reMYND NV today announced that it has received a grant from IWT, the Flemish agency for Innovation by Science and Technology, to assess the potential of its Diabetes program in curing Type 1 Diabetes Mellitus (T1DM).
reMYND develops disease-modifying treatment for patients suffering from protein-misfolding disorders such as Alzheimer’s, Parkinson’s, Type 2 Diabetes Mellitus (T2DM) and Huntington’s. With ample support from IWT over the last years, reMYND’s diabetes program has demonstrated not only to halt the further degeneration of the pancreas in animal models of T2DM, but even to improve the own natural insulin production by β-cells in pancreatic islets.
In addition, the treatment has shown to protect human islets in a test tube against toxic stress. While T2DM, also called adult onset diabetes, is caused by a combination of increased insulin resistance and decreased insulin production, T1DM is specifically caused by decreased insulin production as the β-cells in the pancreas are being attacked and die, typically at a young age.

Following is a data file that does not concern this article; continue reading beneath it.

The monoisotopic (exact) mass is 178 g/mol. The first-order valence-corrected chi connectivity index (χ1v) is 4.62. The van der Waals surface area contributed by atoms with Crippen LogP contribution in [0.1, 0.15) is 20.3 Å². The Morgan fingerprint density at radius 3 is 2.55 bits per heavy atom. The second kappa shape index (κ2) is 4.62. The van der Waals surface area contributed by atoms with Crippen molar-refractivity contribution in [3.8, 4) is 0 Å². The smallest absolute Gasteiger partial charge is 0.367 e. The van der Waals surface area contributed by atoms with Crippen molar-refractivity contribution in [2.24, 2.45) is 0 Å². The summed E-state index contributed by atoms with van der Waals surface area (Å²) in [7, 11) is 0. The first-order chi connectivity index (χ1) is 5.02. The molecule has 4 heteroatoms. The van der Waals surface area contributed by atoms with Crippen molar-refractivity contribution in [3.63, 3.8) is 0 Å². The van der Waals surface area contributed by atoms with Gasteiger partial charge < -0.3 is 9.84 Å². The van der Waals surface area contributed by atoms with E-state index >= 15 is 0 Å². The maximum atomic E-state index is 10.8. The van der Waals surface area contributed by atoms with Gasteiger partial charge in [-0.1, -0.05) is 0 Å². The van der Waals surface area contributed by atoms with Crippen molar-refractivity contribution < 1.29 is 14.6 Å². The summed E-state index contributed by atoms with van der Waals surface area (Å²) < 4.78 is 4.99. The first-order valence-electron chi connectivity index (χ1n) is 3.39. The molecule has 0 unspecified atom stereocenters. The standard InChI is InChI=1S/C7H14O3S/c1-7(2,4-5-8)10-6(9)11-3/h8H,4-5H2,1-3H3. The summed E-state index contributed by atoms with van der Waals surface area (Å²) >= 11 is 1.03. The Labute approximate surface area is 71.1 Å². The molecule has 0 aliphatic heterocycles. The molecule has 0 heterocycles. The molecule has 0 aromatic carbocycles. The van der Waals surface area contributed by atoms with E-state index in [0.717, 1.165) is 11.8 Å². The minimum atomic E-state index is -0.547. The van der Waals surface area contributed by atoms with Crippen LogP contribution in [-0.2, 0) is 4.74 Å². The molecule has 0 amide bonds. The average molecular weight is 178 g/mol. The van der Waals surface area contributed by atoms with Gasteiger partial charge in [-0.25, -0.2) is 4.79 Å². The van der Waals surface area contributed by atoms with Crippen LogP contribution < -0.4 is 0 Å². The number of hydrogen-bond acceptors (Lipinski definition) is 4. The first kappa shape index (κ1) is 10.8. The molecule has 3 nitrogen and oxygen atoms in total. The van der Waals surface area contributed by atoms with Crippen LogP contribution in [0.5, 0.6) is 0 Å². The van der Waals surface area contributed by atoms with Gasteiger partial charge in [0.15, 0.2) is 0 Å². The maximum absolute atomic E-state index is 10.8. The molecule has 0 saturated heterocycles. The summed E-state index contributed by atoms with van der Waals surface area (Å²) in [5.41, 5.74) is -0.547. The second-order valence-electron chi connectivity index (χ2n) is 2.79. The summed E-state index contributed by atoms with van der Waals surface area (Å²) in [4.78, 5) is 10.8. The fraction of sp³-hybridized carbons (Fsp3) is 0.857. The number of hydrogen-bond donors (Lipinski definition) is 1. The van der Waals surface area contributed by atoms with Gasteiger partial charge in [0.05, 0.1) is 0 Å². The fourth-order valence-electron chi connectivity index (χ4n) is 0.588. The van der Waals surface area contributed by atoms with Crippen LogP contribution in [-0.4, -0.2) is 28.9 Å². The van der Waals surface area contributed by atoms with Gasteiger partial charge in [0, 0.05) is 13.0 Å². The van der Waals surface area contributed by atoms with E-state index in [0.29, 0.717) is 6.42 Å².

Hence, the data obtained in T2DM models and human islets suggest that reMYND’s diabetes treatment might be able to cure T1DM, provided the intervention comes early enough. reMYND will now embark on a project to assess such potential in animal models of T1DM with the financial support from IWT.
Commenting on the grant, Gerard Griffioen, CSO of reMYND said: “For a company like ours, it is important to embark on new avenues. It is great to see how IWT remains supportive to facilitate innovation at the early stage after which we can bring drug development programs forward by our own means or through the more classical funding channels.”
Tine Hectors, Project-leader Diabetes at reMYND added: “Currently, patients with T1DM are dependent upon administering external insulin several times a day from an early age on. We feel we could make a major difference to those patients if we could restore their own insulin production, even if we still have a long way to go before we can translate any positive data we might find into clinical practice.”
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Koen De Witte